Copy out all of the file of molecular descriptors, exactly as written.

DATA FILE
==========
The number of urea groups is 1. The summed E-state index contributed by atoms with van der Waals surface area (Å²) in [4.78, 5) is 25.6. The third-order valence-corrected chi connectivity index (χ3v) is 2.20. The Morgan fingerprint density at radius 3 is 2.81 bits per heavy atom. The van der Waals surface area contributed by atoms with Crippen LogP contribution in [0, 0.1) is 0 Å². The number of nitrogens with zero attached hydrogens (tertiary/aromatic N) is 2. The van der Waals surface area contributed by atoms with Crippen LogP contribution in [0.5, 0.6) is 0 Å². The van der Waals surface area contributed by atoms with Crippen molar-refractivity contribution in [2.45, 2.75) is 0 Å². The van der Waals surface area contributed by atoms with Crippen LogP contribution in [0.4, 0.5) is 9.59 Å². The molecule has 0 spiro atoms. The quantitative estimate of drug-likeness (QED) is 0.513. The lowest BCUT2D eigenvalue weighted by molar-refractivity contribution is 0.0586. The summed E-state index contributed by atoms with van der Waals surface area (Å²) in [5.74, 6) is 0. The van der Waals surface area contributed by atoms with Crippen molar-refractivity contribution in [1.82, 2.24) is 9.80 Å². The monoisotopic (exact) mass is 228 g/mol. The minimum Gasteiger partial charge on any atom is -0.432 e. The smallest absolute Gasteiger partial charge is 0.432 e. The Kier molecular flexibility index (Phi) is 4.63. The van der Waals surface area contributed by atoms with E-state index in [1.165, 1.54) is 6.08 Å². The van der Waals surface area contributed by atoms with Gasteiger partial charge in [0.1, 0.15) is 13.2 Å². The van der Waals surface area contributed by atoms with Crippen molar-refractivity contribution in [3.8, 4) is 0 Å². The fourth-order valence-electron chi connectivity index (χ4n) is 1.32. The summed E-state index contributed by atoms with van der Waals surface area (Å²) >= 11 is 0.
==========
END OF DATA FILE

The number of urea groups is 1. The summed E-state index contributed by atoms with van der Waals surface area (Å²) in [4.78, 5) is 25.6. The third-order valence-corrected chi connectivity index (χ3v) is 2.20. The Morgan fingerprint density at radius 3 is 2.81 bits per heavy atom. The van der Waals surface area contributed by atoms with Crippen LogP contribution in [0, 0.1) is 0 Å². The number of nitrogens with zero attached hydrogens (tertiary/aromatic N) is 2. The van der Waals surface area contributed by atoms with Crippen LogP contribution in [0.5, 0.6) is 0 Å². The van der Waals surface area contributed by atoms with Crippen molar-refractivity contribution in [2.45, 2.75) is 0 Å². The van der Waals surface area contributed by atoms with Crippen LogP contribution in [0.4, 0.5) is 9.59 Å². The molecule has 0 spiro atoms. The quantitative estimate of drug-likeness (QED) is 0.513. The lowest BCUT2D eigenvalue weighted by molar-refractivity contribution is 0.0586. The summed E-state index contributed by atoms with van der Waals surface area (Å²) in [5.74, 6) is 0. The van der Waals surface area contributed by atoms with Crippen molar-refractivity contribution in [1.82, 2.24) is 9.80 Å². The monoisotopic (exact) mass is 228 g/mol. The minimum Gasteiger partial charge on any atom is -0.432 e. The smallest absolute Gasteiger partial charge is 0.432 e. The Kier molecular flexibility index (Phi) is 4.63. The van der Waals surface area contributed by atoms with E-state index in [1.165, 1.54) is 6.08 Å². The van der Waals surface area contributed by atoms with Gasteiger partial charge in [0.1, 0.15) is 13.2 Å². The van der Waals surface area contributed by atoms with Crippen molar-refractivity contribution in [3.8, 4) is 0 Å². The fourth-order valence-electron chi connectivity index (χ4n) is 1.32. The summed E-state index contributed by atoms with van der Waals surface area (Å²) >= 11 is 0.